Late last year, Argentina made the headlines with the election of Javier Milei as its next president. Since coming to power, Milei has taken big steps toward reining in the power of Argentina’s hugely intrusive government by proposing to repeal numerous regulations.
Argentina’s relationship with authoritarian government, in right- and left-wing variants, runs deep. The latest bout of socialism comes courtesy of Peronism, which formally regained power in 2003 and governed for 16 of the last 20 years. Peronism left a once prosperous country in absolute misery, suffering a 160 percent annual rate of inflation (estimated to exceed 200 percent once the December data become available) which in turn led millions into poverty. Statism – the idea that individuals are subordinate to the supreme state – has long ruled the day.
It is a welcome and potentially historical development that a candidate was elected who is ostensibly in favor of the free market and whose priority is to dramatically restrict the function of government. Milei detests socialism and has sworn to shrink the powers of the state in order to take Argentina back to the prosperity it enjoyed until the early 1900s.
Milei seems to understand that eliminating government’s control over the economy is a must for human flourishing and prosperity – that government must get out of the way of individuals who want to produce and live freely (for instance, he’s eliminated the price controls that plagued the Argentinian economy for years). But as a self-described “anarcho-capitalist,” he holds a mistaken view of government: as recently as September, he’s stated that government is inherently evil and that true freedom can only be achieved through anarchism.
Milei regards government as a necessarily oppressive institution that is “the enemy of wealth” and profoundly immoral – worse than a criminal organization. He’s stated that “between the mafia and the State, I prefer the mafia. The mafia has morals, the mafia doesn’t lie, the mafia competes.” He holds that the State is so bad that it must eventually disappear.
Milei also believes that it’s impossible to eliminate the State in the near future. But in the run-up to his presidential campaign, he said he was determined to take the steps necessary to bring Argentina closer to his anarchist ideal. If he manages to do that, Argentina will not prosper.
While Milei rightly opposes authoritarian government, the absence of government is no better. Government is necessary for protecting individual freedom.
In fact, government is not an unnecessary evil, but a necessary good. A civilized society should ban force from social relations, and to enforce this ban there needs to be an institution that holds a monopoly on force. Government is needed to guarantee freedom from physical force by protecting individual rights. To do this it must only use force in retaliation against those who initiate it.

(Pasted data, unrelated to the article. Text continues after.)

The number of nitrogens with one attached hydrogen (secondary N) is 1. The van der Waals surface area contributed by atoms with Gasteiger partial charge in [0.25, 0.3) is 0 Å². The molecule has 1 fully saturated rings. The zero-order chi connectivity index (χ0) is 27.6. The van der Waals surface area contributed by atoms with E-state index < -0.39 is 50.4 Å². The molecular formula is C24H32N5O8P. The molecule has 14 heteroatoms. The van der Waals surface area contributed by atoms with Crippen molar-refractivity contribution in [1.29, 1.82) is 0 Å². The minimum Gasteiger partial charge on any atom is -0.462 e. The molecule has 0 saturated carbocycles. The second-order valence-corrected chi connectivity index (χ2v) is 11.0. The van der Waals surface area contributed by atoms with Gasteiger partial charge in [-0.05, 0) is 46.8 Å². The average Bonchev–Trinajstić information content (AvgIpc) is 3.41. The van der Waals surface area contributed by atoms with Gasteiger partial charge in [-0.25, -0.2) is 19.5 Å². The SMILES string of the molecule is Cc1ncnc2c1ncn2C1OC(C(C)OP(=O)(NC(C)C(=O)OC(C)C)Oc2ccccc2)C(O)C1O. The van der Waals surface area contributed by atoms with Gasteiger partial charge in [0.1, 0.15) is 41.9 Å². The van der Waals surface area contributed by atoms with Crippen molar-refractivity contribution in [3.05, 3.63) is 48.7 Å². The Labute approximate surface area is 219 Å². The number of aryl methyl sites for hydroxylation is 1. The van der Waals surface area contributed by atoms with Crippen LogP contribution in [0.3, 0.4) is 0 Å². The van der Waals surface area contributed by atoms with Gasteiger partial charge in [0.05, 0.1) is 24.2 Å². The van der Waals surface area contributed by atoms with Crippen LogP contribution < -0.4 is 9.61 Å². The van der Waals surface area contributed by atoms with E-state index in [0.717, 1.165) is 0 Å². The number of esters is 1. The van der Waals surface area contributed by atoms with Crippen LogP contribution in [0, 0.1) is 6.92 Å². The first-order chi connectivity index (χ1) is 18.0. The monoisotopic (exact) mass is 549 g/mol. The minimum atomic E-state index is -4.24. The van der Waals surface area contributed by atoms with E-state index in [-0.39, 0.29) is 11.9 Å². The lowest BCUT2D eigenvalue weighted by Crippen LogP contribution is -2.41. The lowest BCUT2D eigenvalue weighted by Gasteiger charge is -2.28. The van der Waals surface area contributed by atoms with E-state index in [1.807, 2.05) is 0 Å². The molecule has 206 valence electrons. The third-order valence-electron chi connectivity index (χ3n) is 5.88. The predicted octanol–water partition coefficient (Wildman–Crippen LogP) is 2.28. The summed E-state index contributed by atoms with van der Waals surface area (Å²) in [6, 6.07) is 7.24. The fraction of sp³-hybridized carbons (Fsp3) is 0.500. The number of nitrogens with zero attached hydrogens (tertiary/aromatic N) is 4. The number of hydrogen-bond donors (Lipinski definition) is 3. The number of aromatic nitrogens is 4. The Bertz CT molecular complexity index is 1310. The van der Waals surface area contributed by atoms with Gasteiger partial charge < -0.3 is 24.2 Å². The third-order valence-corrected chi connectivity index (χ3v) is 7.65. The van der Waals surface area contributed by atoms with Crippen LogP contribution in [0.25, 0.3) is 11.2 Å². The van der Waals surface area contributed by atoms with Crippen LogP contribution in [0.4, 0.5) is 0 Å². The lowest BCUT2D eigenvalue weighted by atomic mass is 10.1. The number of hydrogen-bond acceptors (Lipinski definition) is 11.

A government that exists to protect individual rights has a well-defined, restricted role: to protect individuals from theft, murder, and fraud with the police force; from foreign invasions and terrorism with the military; and in the courts to settle civil disputes such as alleged breach of contract. This role of government is essential to protect the freedom that makes prosperity possible – it’s the foundation of freedom.
We cannot achieve freedom by shrinking government indiscriminately. We do it by empowering government to play its proper role. We would not want a “small military” to protect us from the armed attacked of a foreign nation. Other proper institutions need to be empowered as well.'We cannot achieve freedom by shrinking government indiscriminately. We do it by empowering government to play its proper role.' Click To Tweet
Building strong government institutions is necessary to protect the rights of Argentinians. Argentina desperately needs a better police force and court system to better implement the rule of law. Criminals run rampant, making safety a top concern leading up to the presidential election. Those criminals who are apprehended are routinely freed by judges. Judicial procedures take a long time, often rendering obsolete verdicts. Judges and other justice system workers often see their independence compromised, especially in cases involving challenges to the political power of corrupt officials.
While most of Milei’s proposed reforms have been about tearing down improper government controls, the new president is also making moves to actively protect the rights of Argentinians by specifying proper governmental actions. For instance, Milei’s government has empowered the police force to prevent and break up the massive pickets and public street blockades that for decades have been restricting Argentinians right to move and causing untold damage.
Overall, while the new reforms are good signs, the question of Milei’s anarcho-capitalism remains. Freedom isn’t compatible with anarchy. Freedom requires good government, limited to protecting the rights of individuals. Government should leave people free – by guaranteeing their rights. Milei, who’s shown signs of intellectual growth, will hopefully continue to help build the necessary governmental institutions to do just that and to be persuaded of the need to rebuild the good, not just tear down the bad.
This article was originally published by the Southern California News Group.
Image credit: Tomas Cuesta/Getty Images News via Getty Images.